The Berean Expositor
Volume 21 - Page 184 of 202
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by the Hebrew scribe to ensure accuracy, and other considerations of interest and
importance. This we hope to do in our next article.
The preservation of the Hebrew text.
pp. 125 - 130
We have now to consider the history of the Hebrew text of the O.T.
One of the reasons why there are no Hebrew manuscripts of a date earlier than the
eighth century is that the Jews took the precaution of destroying a scroll whenever it
showed signs of wear, lest it should lead to mistakes in reading. Dr. Davidson has given
a fairly clear account of the scrupulous care that the Hebrew copyist exercised in the
transcribing of the Sacred Text. When the reader has read the extract below, he will
cease to wonder how it is that the Hebrew manuscripts have remained so accurate up to
the present time. The precautions taken may seem trivial, or even superstitious, but they
were effective in hedging about the Holy Books:--
"A synagogue roll must be written on the skins of clean animals, prepared for the
particular use of the synagogue by a Jew. These must be fastened together with strings
taken from clean animals. Every skin must contain a certain number of columns, equal
through the entire codex. The length of each column must not extend over less than
forty-eight, or more than sixty lines; and the breadth must consists of thirty letters. The
whole copy must be first lined; and if three words be written in it without a line, it is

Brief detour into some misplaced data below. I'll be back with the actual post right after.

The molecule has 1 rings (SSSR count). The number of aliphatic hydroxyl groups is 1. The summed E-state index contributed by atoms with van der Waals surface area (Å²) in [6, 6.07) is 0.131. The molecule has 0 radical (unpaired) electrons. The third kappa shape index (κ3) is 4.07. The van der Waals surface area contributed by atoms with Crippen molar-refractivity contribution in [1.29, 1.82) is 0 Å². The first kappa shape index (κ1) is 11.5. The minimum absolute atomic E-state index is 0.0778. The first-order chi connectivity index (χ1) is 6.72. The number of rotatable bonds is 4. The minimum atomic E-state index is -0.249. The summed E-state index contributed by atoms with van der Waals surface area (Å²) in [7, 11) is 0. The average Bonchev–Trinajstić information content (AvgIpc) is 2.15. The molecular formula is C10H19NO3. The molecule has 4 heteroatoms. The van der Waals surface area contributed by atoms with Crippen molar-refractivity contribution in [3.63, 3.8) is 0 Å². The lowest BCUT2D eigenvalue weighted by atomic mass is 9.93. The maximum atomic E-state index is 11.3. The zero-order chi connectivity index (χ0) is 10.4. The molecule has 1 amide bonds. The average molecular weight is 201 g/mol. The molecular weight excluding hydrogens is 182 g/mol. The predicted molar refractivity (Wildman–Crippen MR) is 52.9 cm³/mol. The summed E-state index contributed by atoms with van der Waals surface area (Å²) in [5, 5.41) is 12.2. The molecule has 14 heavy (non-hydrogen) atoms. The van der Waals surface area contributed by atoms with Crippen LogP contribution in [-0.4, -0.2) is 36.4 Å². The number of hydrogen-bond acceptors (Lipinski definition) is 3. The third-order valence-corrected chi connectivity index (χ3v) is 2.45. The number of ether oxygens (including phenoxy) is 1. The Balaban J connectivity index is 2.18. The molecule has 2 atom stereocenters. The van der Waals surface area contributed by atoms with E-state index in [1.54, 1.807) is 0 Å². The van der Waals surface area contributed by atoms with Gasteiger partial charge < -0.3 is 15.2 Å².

worthless. The ink should be black, neither red, green nor any other colour, and be
prepared according to a definite receipt. An authentic copy must be the exemplar, from
which the transcriber ought not in the least to deviate. No word or letter, not even a yod,
must be written from memory, the scribe not having looked at the codex before him
. . . . . Between every consonant the space of a hair or thread must intervene; between
every word the breadth of a narrow consonant; between every new parshiah, or section,
the breadth of nine consonants; between every book three lines. The fifth book of Moses
must terminate exactly with a line: but the rest need not do so. Besides this, the copyist
must sit in full Jewish dress, wash his whole body, not begin to write the name of God
with a pen not newly dipped in ink, and should a King address him he must take no
notice of him . . . . . The rolls on which these regulations are not observed are condemned
to be buried in the ground or burned; or they are banished to the schools to be used as
reading books" (Dr. Davidson).
"The Hebrew language, probably one of seven* branches of the old Semitic stock
which was probably the primeval speech of mankind, has been subject, like all others, to
a series of changes . . . . . In its earliest written state it exhibits, in the writings of Moses, a
perfection of structure which was never surpassed . . . . . The great crisis of the language
occurs at the time of the captivity in Babylon. There, as a spoken tongue, it became
deeply tinged with the Aramaic . . . . . But while these changes were taking place in the
vernacular speech, the Hebrew language itself still maintained its existence. It is a great
mistake to call Hebrew a dead language. It has never died. It never will die" (Etheridge).
[* -- Assyrian, Babylonian, Syriac, Phoenician, Hebrew, Arabic and Ethiopic.]